How did you learn to walk? I expect your parents didn’t sit you down and teach you about foot strike patterns and knee flexion when you were 12months old? You learned by discovery – trying out the movement and finding out what works and what doesn’t. You don’t worry about the technical stuff; you just learn to repeat the acts and movements that result in the outcome you seek (praise and rewards!) and ignore the movements that don’t work or bring about negative results (a sore bum!).
This is learning by watching and copying others. Watching experts lets you view the movement as a whole entity, rather than breaking it down into separate elements. Again, there’s very little consideration for specific technique and thus little conscious effort to control or manipulate your movements, even during the learning phase. Admittedly this isn’t always the easiest way to teach complex skills, but it’s a highly effective implicit learning technique.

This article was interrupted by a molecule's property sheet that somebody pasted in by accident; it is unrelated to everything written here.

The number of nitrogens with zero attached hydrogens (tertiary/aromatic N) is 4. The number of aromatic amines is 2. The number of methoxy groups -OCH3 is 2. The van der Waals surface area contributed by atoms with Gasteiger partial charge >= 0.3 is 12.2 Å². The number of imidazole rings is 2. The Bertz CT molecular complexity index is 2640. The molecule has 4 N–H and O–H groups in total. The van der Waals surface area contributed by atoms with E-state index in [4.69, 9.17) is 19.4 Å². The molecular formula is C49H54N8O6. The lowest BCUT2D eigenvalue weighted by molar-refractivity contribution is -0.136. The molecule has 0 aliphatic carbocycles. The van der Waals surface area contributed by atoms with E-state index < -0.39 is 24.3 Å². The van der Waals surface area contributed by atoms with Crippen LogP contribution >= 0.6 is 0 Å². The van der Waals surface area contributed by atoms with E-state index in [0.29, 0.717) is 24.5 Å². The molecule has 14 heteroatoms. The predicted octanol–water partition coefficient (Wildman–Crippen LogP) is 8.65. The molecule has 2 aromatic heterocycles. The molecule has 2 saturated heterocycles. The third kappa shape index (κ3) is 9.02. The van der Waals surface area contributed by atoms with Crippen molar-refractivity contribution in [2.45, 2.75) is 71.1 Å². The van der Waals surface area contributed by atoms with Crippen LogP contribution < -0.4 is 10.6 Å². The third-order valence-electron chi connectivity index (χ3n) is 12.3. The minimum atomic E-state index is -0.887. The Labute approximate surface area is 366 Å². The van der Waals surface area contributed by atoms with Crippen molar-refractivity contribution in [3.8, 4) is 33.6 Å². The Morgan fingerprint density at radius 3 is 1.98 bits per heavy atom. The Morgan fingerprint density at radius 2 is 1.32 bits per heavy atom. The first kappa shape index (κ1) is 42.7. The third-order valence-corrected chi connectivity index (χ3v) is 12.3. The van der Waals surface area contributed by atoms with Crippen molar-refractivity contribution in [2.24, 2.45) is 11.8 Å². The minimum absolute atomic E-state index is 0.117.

Analogies are a fantastic method for teaching more complicated movements in an implicit fashion. Analogies work by lumping lots of information about a movement into one succinct metaphor or visual aid.
Imaginative coaches and teachers have come up with brilliant yet simple analogies to describe to their athletes how they want them to move. My junior tennis coach told me to draw a ‘C’ with my racquet before hitting a forehand (I was probably about 8 years old). This one simple instruction carried so much information that I was completely unaware of:
I naturally got ‘side on’ to the ball to be in a position to draw my ‘C’
The ‘C’ shape encouraged me to transfer my weight through the shot
My backswing was consistent and well timed
I had to move my feet to ensure my contact point is at the end of my ‘C’
I naturally hit the ball with top spin as my racquet moves from low to high at the contact point (the end of the 'C')